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The Treatments (Part One): Radiation Therapy

Hello everyone and welcome back to RadTec Medical Devices. Today, we wanted to discuss the first (of three) main treatment options that are available to cancer patients. Keep in mind that while these three treatments are the most common, there are even more alternative methods being used today and others still being discovered. Over the course of the next couple weeks, we will be providing general yet informative information that’ll help you understand what you or a loved one will experience while undergoing treatment. We will cover chemotherapy and surgical therapy in a future blog post; but for today, let’s start with radiation therapy.

In simple terms, radiation therapy (RT, RTx and XRT for short) uses ionizing radiation that is delivered directly to the specified area where the cancer and tumors resides. What the radiation does is control/kill the growth rate of active cancer cells. RT can be used as the main form of therapy but it’s also used after a surgical removal in order to prevent the continuous growth of cancer. The main two forms of RT is External Beam Radiation (EBT) and Internal Radiation (Brachytherapy).

The more common of the two is EBT, a method done by sending high-energy beams into the patient’s tumor from the outside. The beam is aimed to destroy the cancer cell while keeping healthy normal tissue unharmed. The duration of a session varies from person to person but it does ultimately have patients laying still for several minutes while being treated by the radiation. It requires patients to lay perfectly still while being treated. Thankfully, there are plenty of tools that can help such as masks, headrests and even inner stents for keeping teeth and tongues in certain positions.

While external beam therapy seems to be more common practice in the industry, there is a different radiation therapy method called internal radiation therapy, also named brachytherapy. This method is done by inserting a radiation “source” directly inside the body, normally being placed on or near the area that is being treated. This source has many different forms: pellet, seeds, needles, wires, and so on. Catheters are inserted in the specified area and the radiation source is fed through the tube. The source is held in position for generally 5-15 minutes and then removed, leaving no source inside the body. While this method seems to be favored in the community do to its more accurate placement, it seems to only be used for treating smaller areas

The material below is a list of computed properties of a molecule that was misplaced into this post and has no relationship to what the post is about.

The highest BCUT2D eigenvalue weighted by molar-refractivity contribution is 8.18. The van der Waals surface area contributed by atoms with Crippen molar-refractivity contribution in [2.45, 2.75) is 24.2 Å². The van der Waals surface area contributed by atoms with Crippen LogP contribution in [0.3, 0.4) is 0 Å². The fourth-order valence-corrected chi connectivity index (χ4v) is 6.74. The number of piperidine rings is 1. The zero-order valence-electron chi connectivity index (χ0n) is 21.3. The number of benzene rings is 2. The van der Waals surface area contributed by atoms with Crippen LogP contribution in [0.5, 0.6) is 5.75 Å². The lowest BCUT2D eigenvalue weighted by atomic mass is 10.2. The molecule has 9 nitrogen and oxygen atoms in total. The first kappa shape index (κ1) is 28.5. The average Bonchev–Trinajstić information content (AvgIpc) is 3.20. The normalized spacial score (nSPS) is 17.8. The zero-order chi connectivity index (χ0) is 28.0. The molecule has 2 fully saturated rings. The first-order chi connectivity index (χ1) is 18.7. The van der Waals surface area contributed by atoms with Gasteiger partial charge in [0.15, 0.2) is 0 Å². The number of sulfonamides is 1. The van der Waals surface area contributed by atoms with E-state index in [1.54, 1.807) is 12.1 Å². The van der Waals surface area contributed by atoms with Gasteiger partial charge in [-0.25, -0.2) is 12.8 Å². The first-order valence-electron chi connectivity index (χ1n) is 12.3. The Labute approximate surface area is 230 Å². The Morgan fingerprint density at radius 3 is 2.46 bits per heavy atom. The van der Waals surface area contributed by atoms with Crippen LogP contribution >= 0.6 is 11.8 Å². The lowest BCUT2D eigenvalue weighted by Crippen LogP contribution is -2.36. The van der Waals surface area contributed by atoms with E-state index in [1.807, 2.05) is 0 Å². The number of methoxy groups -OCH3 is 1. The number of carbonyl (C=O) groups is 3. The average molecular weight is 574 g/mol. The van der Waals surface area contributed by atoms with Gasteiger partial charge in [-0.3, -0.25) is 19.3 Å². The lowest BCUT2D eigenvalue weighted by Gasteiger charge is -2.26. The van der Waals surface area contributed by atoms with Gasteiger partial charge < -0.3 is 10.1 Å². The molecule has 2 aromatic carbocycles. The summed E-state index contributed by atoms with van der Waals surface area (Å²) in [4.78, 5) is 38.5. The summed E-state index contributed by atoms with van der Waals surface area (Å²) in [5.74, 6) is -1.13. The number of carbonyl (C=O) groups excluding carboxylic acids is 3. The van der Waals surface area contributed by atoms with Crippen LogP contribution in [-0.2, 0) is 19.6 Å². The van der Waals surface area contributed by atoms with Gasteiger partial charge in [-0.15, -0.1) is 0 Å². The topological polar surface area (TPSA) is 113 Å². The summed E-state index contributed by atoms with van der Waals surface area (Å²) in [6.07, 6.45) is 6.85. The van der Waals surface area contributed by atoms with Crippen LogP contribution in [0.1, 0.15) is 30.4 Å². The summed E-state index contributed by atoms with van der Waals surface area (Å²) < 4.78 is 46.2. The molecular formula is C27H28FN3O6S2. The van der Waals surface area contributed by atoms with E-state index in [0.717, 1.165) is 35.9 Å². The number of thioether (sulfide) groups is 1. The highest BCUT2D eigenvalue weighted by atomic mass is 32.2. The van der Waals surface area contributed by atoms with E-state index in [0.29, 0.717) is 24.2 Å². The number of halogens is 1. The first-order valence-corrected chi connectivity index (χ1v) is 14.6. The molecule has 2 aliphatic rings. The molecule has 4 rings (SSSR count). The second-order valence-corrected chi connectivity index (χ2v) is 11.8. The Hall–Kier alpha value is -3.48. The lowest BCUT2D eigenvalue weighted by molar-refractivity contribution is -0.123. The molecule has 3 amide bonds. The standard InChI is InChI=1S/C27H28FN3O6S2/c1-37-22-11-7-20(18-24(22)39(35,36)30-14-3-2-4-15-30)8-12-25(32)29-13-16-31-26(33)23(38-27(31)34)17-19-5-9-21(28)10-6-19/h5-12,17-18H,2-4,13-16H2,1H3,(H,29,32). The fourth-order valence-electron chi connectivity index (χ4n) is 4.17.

Image by CIRSE {link to }

Remember that radiation therapy can be used while receiving alternative forms of treatment. As mentioned before, RT can be used as a final step to finish off an area after surgical therapy or can even be mixed in during stages of chemotherapy. Want to help decide which form of therapy we will talk about next? Please leave a comment! If you would like to learn more or had any questions regarding radiation therapy, feel free to use the links below for more information. Thank you for reading and we will see you next time!


Radiological Society of North America (RSNA) and American College of Radiology (ACR).                  “Brachytherapy (Internal Radiation Therapy).” (Internal Radiation Therapy), 8 May 2017,     


North, Website by 30 Degrees. “Radiation Therapy.” Arizona Oncology –

The US Oncology Network,


“What to Expect When Having Radiation Therapy.” Cancer.Net, 2 June 2017,


“Radiation Therapy: Head and Neck Cancer.” Head & Neck Cancer Guide,       


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